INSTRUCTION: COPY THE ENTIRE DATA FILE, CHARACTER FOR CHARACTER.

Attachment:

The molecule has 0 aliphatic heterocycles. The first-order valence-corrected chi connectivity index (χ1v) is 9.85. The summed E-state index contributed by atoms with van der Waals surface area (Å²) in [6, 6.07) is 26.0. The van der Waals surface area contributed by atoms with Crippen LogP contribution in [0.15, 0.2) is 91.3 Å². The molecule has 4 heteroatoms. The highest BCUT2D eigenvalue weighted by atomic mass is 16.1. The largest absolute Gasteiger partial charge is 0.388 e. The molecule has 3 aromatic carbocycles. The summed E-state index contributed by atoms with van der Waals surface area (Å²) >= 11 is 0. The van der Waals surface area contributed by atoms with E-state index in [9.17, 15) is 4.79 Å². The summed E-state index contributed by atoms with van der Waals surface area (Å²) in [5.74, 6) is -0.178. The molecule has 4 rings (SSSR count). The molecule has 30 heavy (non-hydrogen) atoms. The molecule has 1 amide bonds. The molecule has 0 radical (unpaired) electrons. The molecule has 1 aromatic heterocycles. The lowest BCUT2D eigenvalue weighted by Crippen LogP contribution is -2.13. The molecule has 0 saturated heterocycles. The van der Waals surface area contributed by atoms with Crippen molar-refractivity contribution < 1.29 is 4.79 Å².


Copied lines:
The molecule has 0 aliphatic heterocycles. The first-order valence-corrected chi connectivity index (χ1v) is 9.85. The summed E-state index contributed by atoms with van der Waals surface area (Å²) in [6, 6.07) is 26.0. The van der Waals surface area contributed by atoms with Crippen LogP contribution in [0.15, 0.2) is 91.3 Å². The molecule has 4 heteroatoms. The highest BCUT2D eigenvalue weighted by atomic mass is 16.1. The largest absolute Gasteiger partial charge is 0.388 e. The molecule has 3 aromatic carbocycles. The summed E-state index contributed by atoms with van der Waals surface area (Å²) >= 11 is 0. The van der Waals surface area contributed by atoms with E-state index in [9.17, 15) is 4.79 Å². The summed E-state index contributed by atoms with van der Waals surface area (Å²) in [5.74, 6) is -0.178. The molecule has 4 rings (SSSR count). The molecule has 30 heavy (non-hydrogen) atoms. The molecule has 1 amide bonds. The molecule has 0 radical (unpaired) electrons. The molecule has 1 aromatic heterocycles. The lowest BCUT2D eigenvalue weighted by Crippen LogP contribution is -2.13. The molecule has 0 saturated heterocycles. The van der Waals surface area contributed by atoms with Crippen molar-refractivity contribution < 1.29 is 4.79 Å².